By Keenan Mundine
Keenan Mundine spent his early adulthood in and out of prison but now runs a consultancy guiding agencies on Aboriginal affairs. (ABC News: Jack Fisher)
The trajectory from out-of-home care to the justice system is glaringly obvious to many Aboriginal people. I know: I have lived it.
As a young boy, I lost both of my parents. I was placed with family in what is considered “kinship care”, but I was separated from my two older brothers at the age of seven.
My involvement with the criminal justice system started when I was 14. I found a way to survive, to support myself, to escape my pain: taking drugs, then breaking the law to support myself and my habit, cycling in and out of juvenile custody.
By 18, it was only natural that I progress to the adult criminal justice system — everyone that I called “friends” or looked up to were already there, including my brothers. Each time I was released over the next 10 years I received no treatment or support.
I then had the opportunity to participate in a drug treatment program while in custody which addressed my substance abuse and offending behaviour. It supported me with obtaining identification and engaging in pro-social activities and facilitated my slow transition back to the community.
I have been out of custody since completing the program in 2015 and my three year parole order will be completed this Friday April 13.
Keenan was placed in “kinship care” at a young age after he lost both his parents. (Supplied)
Losing my brothers hurt the most
Taking me away from my brothers was devastating. I had already lost both of my parents and I just wanted to be with my brothers.
I found solace playing football and trying to remain connected to my family and culture.
My carers weren’t equipped to deal with the loss I had been through. Living in disadvantaged circumstances, this was not a priority. There were no agencies involved or community support and no attempts to reconnect me with my brothers.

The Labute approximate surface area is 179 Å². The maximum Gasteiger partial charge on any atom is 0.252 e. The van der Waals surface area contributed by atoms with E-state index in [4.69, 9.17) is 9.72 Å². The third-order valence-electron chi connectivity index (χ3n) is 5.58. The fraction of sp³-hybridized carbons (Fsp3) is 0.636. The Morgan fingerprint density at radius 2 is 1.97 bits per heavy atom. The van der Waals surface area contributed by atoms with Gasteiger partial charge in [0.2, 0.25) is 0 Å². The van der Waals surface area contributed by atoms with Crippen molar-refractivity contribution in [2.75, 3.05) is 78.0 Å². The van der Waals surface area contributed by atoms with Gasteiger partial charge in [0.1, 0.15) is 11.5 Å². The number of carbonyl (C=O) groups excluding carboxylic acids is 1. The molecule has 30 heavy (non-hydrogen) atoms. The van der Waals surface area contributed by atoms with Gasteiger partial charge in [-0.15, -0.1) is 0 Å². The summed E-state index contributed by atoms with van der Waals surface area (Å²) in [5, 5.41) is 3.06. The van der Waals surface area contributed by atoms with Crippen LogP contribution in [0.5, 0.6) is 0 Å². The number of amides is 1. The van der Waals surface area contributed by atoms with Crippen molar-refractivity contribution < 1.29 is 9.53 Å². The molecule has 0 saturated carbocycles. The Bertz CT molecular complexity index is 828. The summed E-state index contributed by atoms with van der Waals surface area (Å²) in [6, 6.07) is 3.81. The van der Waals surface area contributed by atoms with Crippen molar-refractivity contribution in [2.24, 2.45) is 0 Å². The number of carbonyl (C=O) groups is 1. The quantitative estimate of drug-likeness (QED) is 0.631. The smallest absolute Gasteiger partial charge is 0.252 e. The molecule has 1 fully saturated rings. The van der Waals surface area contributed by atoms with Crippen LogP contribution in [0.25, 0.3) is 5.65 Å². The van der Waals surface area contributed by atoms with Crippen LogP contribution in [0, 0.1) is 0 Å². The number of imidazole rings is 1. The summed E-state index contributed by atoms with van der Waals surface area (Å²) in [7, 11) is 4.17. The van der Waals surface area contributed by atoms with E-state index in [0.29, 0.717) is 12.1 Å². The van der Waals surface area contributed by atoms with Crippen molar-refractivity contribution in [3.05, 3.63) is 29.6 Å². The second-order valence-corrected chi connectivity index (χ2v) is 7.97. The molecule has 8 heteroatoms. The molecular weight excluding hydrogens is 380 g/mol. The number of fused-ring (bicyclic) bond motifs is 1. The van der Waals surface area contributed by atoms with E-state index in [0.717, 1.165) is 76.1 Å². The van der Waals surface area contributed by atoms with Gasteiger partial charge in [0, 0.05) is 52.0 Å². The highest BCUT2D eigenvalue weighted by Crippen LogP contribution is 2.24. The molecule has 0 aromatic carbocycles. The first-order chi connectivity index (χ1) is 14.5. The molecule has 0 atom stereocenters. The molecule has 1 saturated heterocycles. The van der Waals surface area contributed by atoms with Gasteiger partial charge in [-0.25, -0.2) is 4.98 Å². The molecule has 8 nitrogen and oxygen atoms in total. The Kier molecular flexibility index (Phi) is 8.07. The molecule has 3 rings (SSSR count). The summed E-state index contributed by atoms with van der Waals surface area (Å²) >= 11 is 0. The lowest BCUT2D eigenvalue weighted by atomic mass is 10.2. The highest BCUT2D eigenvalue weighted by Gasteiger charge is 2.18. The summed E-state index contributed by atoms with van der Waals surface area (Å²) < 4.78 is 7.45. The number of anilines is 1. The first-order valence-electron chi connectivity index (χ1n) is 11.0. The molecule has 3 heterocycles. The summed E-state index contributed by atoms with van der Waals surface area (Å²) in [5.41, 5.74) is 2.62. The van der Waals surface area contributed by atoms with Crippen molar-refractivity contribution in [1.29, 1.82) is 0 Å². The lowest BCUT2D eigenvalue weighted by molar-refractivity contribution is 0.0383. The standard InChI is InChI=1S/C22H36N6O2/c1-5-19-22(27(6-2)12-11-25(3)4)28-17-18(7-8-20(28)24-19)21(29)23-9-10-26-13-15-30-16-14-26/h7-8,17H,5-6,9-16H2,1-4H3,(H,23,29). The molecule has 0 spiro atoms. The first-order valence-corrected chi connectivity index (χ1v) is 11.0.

During my early adolescence, I found my brothers. They were living chaotic lives and couldn’t find the time to reconnect with me. They were already dealing with their own trauma, substance misuse and involvement with the justice system.
I didn’t understand why they couldn’t fit me into their lives, not realising how damaged they were from the same processes that I’d been through.
What happened to us is still being felt today and will continue to challenge us for the rest of our lives.
From foster care to jail
The connection between Australia’s child protection and justice systems is a key theme of the Australian Law Reform Commission’s recent report into Indigenous incarceration.
The report summarises that “the links between these systems is so strong that child removal into out-of-home care and juvenile detention could be considered as key drivers of adult incarceration.”
The rate of Indigenous children in out-of-home care was 10 times the rate for non-indigenous children in 2016, according to the Australian Institute of Health and Welfare.
The ALRC report concludes that:
“the incarceration rate of adult Aboriginal and Torres Strait Islander peoples cannot be fully and satisfactorily addressed without a national review of Aboriginal and Torres Strait Islander children in child protection, and the state and territory laws that see such children placed into out-of-home-care.”
My life after custody
In my three years out of custody, I’ve gotten married and started a family. I’ve also started an Aboriginal-owned and led consulting agency advising clients who’d like to improve outcomes for Aboriginal people in community and health services.
My story is not an isolated one. I know many Aboriginal people with almost identical narratives. The devastating effects of previous and current government policies play out today.
Aboriginal people have the solutions to their own issues. We need to invest in community-led initiatives and innovative solutions.
Statistics and stories like mine tell us that what is being done is not working.
I want a future for my two young boys and Aboriginal children across Australia that doesn’t involve being removed from family, culture and community.
Keenan Mundine is the principal consultant and owner of Inside Out Aboriginal Justice Consultancy.